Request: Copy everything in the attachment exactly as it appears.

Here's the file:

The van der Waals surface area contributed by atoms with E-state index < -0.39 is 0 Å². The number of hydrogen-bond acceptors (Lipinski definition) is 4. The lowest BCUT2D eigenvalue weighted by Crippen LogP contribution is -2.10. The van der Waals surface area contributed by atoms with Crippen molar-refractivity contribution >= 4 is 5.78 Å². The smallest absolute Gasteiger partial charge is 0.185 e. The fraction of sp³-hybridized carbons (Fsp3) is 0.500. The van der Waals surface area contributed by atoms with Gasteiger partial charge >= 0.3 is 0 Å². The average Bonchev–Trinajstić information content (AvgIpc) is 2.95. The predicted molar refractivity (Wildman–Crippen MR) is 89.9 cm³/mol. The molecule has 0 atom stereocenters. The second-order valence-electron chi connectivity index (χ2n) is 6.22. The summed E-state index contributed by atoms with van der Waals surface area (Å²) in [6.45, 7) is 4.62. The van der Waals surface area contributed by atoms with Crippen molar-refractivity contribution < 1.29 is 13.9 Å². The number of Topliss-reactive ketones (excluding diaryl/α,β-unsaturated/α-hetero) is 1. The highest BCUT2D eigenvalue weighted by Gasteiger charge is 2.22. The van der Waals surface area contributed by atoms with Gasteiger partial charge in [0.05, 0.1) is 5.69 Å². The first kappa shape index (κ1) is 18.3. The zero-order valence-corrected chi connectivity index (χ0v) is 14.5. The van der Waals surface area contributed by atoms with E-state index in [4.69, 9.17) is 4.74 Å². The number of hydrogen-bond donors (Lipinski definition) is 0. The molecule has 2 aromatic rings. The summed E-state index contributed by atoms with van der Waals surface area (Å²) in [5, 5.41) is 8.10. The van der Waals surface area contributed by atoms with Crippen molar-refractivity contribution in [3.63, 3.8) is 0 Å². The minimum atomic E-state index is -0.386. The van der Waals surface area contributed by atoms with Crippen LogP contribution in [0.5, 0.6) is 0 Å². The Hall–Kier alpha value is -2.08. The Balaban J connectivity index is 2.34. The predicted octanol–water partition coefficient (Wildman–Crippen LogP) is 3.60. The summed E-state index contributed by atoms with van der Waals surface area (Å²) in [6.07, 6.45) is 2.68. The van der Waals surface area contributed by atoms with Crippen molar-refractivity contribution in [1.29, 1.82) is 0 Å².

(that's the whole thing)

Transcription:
The van der Waals surface area contributed by atoms with E-state index < -0.39 is 0 Å². The number of hydrogen-bond acceptors (Lipinski definition) is 4. The lowest BCUT2D eigenvalue weighted by Crippen LogP contribution is -2.10. The van der Waals surface area contributed by atoms with Crippen molar-refractivity contribution >= 4 is 5.78 Å². The smallest absolute Gasteiger partial charge is 0.185 e. The fraction of sp³-hybridized carbons (Fsp3) is 0.500. The van der Waals surface area contributed by atoms with Gasteiger partial charge >= 0.3 is 0 Å². The average Bonchev–Trinajstić information content (AvgIpc) is 2.95. The predicted molar refractivity (Wildman–Crippen MR) is 89.9 cm³/mol. The molecule has 0 atom stereocenters. The second-order valence-electron chi connectivity index (χ2n) is 6.22. The summed E-state index contributed by atoms with van der Waals surface area (Å²) in [6.45, 7) is 4.62. The van der Waals surface area contributed by atoms with Crippen molar-refractivity contribution < 1.29 is 13.9 Å². The number of Topliss-reactive ketones (excluding diaryl/α,β-unsaturated/α-hetero) is 1. The highest BCUT2D eigenvalue weighted by Gasteiger charge is 2.22. The van der Waals surface area contributed by atoms with Gasteiger partial charge in [0.05, 0.1) is 5.69 Å². The first kappa shape index (κ1) is 18.3. The zero-order valence-corrected chi connectivity index (χ0v) is 14.5. The van der Waals surface area contributed by atoms with E-state index in [4.69, 9.17) is 4.74 Å². The number of hydrogen-bond donors (Lipinski definition) is 0. The molecule has 2 aromatic rings. The summed E-state index contributed by atoms with van der Waals surface area (Å²) in [5, 5.41) is 8.10. The van der Waals surface area contributed by atoms with Crippen molar-refractivity contribution in [3.63, 3.8) is 0 Å². The minimum atomic E-state index is -0.386. The van der Waals surface area contributed by atoms with Crippen LogP contribution in [0.5, 0.6) is 0 Å². The Hall–Kier alpha value is -2.08. The Balaban J connectivity index is 2.34. The predicted octanol–water partition coefficient (Wildman–Crippen LogP) is 3.60. The summed E-state index contributed by atoms with van der Waals surface area (Å²) in [6.07, 6.45) is 2.68. The van der Waals surface area contributed by atoms with Crippen molar-refractivity contribution in [1.29, 1.82) is 0 Å².